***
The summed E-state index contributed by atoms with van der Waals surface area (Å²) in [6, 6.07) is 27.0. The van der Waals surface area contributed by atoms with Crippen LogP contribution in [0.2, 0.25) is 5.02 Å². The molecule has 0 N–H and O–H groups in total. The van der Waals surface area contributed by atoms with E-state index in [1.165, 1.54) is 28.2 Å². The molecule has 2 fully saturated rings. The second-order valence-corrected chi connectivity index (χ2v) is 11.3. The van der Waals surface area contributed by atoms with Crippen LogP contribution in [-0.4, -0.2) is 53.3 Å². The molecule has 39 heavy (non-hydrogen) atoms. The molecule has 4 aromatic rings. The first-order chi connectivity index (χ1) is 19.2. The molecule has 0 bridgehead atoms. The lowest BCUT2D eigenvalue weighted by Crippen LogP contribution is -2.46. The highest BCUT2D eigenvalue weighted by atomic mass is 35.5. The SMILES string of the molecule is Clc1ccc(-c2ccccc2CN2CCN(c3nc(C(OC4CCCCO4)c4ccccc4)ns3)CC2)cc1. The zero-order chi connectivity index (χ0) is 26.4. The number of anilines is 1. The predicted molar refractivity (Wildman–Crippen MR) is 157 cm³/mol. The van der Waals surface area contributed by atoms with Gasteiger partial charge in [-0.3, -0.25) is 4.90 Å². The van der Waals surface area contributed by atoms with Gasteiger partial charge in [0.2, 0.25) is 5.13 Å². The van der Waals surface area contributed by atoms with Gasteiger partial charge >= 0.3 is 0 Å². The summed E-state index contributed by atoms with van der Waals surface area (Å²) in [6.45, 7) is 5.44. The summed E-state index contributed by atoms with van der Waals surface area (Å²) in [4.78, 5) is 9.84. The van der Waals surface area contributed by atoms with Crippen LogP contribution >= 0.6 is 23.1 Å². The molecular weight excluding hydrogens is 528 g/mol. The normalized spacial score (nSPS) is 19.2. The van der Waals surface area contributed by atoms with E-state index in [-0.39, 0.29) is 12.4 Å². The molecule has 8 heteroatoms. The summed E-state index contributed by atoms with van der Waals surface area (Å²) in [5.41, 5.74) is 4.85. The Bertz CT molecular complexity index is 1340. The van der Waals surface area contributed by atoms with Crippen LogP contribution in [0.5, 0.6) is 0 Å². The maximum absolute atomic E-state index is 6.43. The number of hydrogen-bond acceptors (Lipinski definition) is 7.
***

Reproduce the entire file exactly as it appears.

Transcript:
The summed E-state index contributed by atoms with van der Waals surface area (Å²) in [6, 6.07) is 27.0. The van der Waals surface area contributed by atoms with Crippen LogP contribution in [0.2, 0.25) is 5.02 Å². The molecule has 0 N–H and O–H groups in total. The van der Waals surface area contributed by atoms with E-state index in [1.165, 1.54) is 28.2 Å². The molecule has 2 fully saturated rings. The second-order valence-corrected chi connectivity index (χ2v) is 11.3. The van der Waals surface area contributed by atoms with Crippen LogP contribution in [-0.4, -0.2) is 53.3 Å². The molecule has 39 heavy (non-hydrogen) atoms. The molecule has 4 aromatic rings. The first-order chi connectivity index (χ1) is 19.2. The molecule has 0 bridgehead atoms. The lowest BCUT2D eigenvalue weighted by Crippen LogP contribution is -2.46. The highest BCUT2D eigenvalue weighted by atomic mass is 35.5. The SMILES string of the molecule is Clc1ccc(-c2ccccc2CN2CCN(c3nc(C(OC4CCCCO4)c4ccccc4)ns3)CC2)cc1. The zero-order chi connectivity index (χ0) is 26.4. The number of anilines is 1. The predicted molar refractivity (Wildman–Crippen MR) is 157 cm³/mol. The van der Waals surface area contributed by atoms with Gasteiger partial charge in [-0.3, -0.25) is 4.90 Å². The van der Waals surface area contributed by atoms with Gasteiger partial charge in [0.2, 0.25) is 5.13 Å². The van der Waals surface area contributed by atoms with Gasteiger partial charge >= 0.3 is 0 Å². The summed E-state index contributed by atoms with van der Waals surface area (Å²) in [6.45, 7) is 5.44. The summed E-state index contributed by atoms with van der Waals surface area (Å²) in [4.78, 5) is 9.84. The van der Waals surface area contributed by atoms with Crippen LogP contribution >= 0.6 is 23.1 Å². The molecular weight excluding hydrogens is 528 g/mol. The normalized spacial score (nSPS) is 19.2. The van der Waals surface area contributed by atoms with E-state index in [-0.39, 0.29) is 12.4 Å². The molecule has 8 heteroatoms. The summed E-state index contributed by atoms with van der Waals surface area (Å²) in [5.41, 5.74) is 4.85. The Bertz CT molecular complexity index is 1340. The van der Waals surface area contributed by atoms with Crippen LogP contribution in [0.5, 0.6) is 0 Å². The maximum absolute atomic E-state index is 6.43. The number of hydrogen-bond acceptors (Lipinski definition) is 7.